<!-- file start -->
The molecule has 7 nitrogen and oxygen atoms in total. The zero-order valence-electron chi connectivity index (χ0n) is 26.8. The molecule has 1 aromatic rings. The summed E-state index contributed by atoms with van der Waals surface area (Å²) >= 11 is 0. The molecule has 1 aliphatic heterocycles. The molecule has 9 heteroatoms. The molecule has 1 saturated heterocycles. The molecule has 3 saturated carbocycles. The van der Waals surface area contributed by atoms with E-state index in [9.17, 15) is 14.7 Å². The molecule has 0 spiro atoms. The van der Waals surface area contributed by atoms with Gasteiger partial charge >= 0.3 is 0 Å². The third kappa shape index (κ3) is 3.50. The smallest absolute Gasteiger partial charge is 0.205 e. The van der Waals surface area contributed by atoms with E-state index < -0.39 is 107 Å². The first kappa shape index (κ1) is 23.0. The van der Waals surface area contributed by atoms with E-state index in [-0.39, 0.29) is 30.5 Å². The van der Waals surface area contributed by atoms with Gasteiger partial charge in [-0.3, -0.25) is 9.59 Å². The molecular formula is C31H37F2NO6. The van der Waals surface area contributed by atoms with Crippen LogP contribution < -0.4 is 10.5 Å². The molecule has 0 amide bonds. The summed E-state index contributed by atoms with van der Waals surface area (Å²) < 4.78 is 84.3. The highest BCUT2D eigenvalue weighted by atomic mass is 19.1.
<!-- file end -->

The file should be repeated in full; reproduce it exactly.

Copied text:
The molecule has 7 nitrogen and oxygen atoms in total. The zero-order valence-electron chi connectivity index (χ0n) is 26.8. The molecule has 1 aromatic rings. The summed E-state index contributed by atoms with van der Waals surface area (Å²) >= 11 is 0. The molecule has 1 aliphatic heterocycles. The molecule has 9 heteroatoms. The molecule has 1 saturated heterocycles. The molecule has 3 saturated carbocycles. The van der Waals surface area contributed by atoms with E-state index in [9.17, 15) is 14.7 Å². The molecule has 0 spiro atoms. The van der Waals surface area contributed by atoms with Gasteiger partial charge >= 0.3 is 0 Å². The third kappa shape index (κ3) is 3.50. The smallest absolute Gasteiger partial charge is 0.205 e. The van der Waals surface area contributed by atoms with E-state index < -0.39 is 107 Å². The first kappa shape index (κ1) is 23.0. The van der Waals surface area contributed by atoms with E-state index in [-0.39, 0.29) is 30.5 Å². The van der Waals surface area contributed by atoms with Gasteiger partial charge in [-0.3, -0.25) is 9.59 Å². The molecular formula is C31H37F2NO6. The van der Waals surface area contributed by atoms with Crippen LogP contribution < -0.4 is 10.5 Å². The molecule has 0 amide bonds. The summed E-state index contributed by atoms with van der Waals surface area (Å²) < 4.78 is 84.3. The highest BCUT2D eigenvalue weighted by atomic mass is 19.1.